Cloud-Based Support — Cloud-based support such as perimeter scanning, vulnerability testing, intrusion protection, secure wireless access, content filtering and usage monitoring is a valuable, cost-effective addition to the foundations of a credit union’s network architecture.
Overall, it takes vigilance on a variety of levels to improve information security for credit unions and, ultimately, their members.
Regardless of the industry, cybersecurity is becoming more important with each passing day. More and more enticing information is being stored digitally and shared via the Internet. Malicious attacks are increasingly covert and advanced. Deviant hackers are constantly innovating new schemes, making data breaches more common and potentially disastrous.
For financial institutions such as credit unions, the risks and potential ramifications of data breaches are more serious than in any other industry. Here are three reasons why cybersecurity should be top of mind for credit unions:
A National Association of Federal Credit Union survey in 2015 unearthed a handful of alarming cybersecurity statistics, including:
Costly data breaches such as the incidents at Target and at Home Depot not only grab headlines, but show that cybersecurity challenges are not going away anytime soon. The Wendy’s breach earlier this year seems to have hit credit unions particularly hard.
President Barack Obama and his administration have noticed, too. Obama’s recent Cybersecurity National Action Plan calls for a 35 percent increase in planned federal cybersecurity spending.
Considering the clear financial ramifications of data breaches, the National Credit Union Administration’s focus on strengthening its cybersecurity examinations makes perfect sense. But that realization alone doesn’t make the work that lies ahead for credit unions any easier.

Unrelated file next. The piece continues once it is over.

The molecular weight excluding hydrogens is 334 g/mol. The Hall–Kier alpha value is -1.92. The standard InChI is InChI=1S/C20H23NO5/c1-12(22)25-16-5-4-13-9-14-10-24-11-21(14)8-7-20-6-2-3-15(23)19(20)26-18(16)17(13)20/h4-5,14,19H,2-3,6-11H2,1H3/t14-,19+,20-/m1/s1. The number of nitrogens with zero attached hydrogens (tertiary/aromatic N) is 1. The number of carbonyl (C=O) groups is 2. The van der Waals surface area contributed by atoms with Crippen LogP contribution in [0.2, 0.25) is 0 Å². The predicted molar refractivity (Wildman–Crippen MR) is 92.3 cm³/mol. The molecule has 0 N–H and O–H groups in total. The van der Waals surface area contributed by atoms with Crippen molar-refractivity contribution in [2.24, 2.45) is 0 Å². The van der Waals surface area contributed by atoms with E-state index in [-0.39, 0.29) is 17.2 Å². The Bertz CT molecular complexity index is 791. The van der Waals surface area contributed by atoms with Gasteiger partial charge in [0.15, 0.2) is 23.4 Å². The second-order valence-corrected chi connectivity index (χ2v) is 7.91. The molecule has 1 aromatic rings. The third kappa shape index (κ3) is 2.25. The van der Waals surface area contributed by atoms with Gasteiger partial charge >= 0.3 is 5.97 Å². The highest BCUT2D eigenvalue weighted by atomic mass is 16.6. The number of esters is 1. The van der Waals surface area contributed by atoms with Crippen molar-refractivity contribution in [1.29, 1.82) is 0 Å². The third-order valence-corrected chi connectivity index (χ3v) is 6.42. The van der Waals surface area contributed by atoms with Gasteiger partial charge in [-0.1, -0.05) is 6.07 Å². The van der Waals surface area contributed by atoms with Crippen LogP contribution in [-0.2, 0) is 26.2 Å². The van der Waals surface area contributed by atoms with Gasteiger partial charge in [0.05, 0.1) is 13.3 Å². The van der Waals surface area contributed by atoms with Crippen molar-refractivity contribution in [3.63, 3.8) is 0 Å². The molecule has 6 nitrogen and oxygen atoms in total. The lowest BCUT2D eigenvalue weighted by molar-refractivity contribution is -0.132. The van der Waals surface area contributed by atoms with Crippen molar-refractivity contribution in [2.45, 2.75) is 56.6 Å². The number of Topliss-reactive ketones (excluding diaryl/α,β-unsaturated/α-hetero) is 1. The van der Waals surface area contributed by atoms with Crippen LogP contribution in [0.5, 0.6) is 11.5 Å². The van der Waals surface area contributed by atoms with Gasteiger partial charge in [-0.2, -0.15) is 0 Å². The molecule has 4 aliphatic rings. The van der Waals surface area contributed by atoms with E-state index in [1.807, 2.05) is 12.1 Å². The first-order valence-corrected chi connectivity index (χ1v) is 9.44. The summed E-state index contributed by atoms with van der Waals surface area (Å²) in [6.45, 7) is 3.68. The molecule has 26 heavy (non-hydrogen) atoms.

The modern-day credit union needs to be prepared for questions about everything from electronic banking to information security programs and website compliance.
Credit unions can get ahead of the curve on these exams by benefiting from the NCUA’s hub of cybersecurity resources. Helpful tools include:
As the costs associated with high-end security technologies continue to soar, as does the need for information protection, the pressure mounts on credit union executives and managers to keep their networks cost-effective.
For example, a credit union with next-generation firewall technology can identify advanced malware and other malicious threats before they enter the network — adding a protective layer to the east-west data traffic that moves between machines and devices within a network. This is vital because 75 percent of all traffic in a typical network is of the east-west variety.
Unfortunately, next-gen firewalls with north-south (traffic that leaves and/or enters your network) and east-west capabilities typically require a minimum investment of $50K for software and hardware.
However, with innovative use of available security resources, credit union managers are finding ways to solidify security well within the scope of their budget. Solutions such as CUProdigy, a CUSO, that blend traditional network architecture with forward-thinking cloud platforms are making next-generation security much more attainable throughout the industry.
CUProdigy is in the unique position to help Credit Unions ‘Advance Beyond’ by providing a core processing platform that puts the member experience first. CUProdigy empowers credit unions with a comprehensive solution that is both robust and scalable.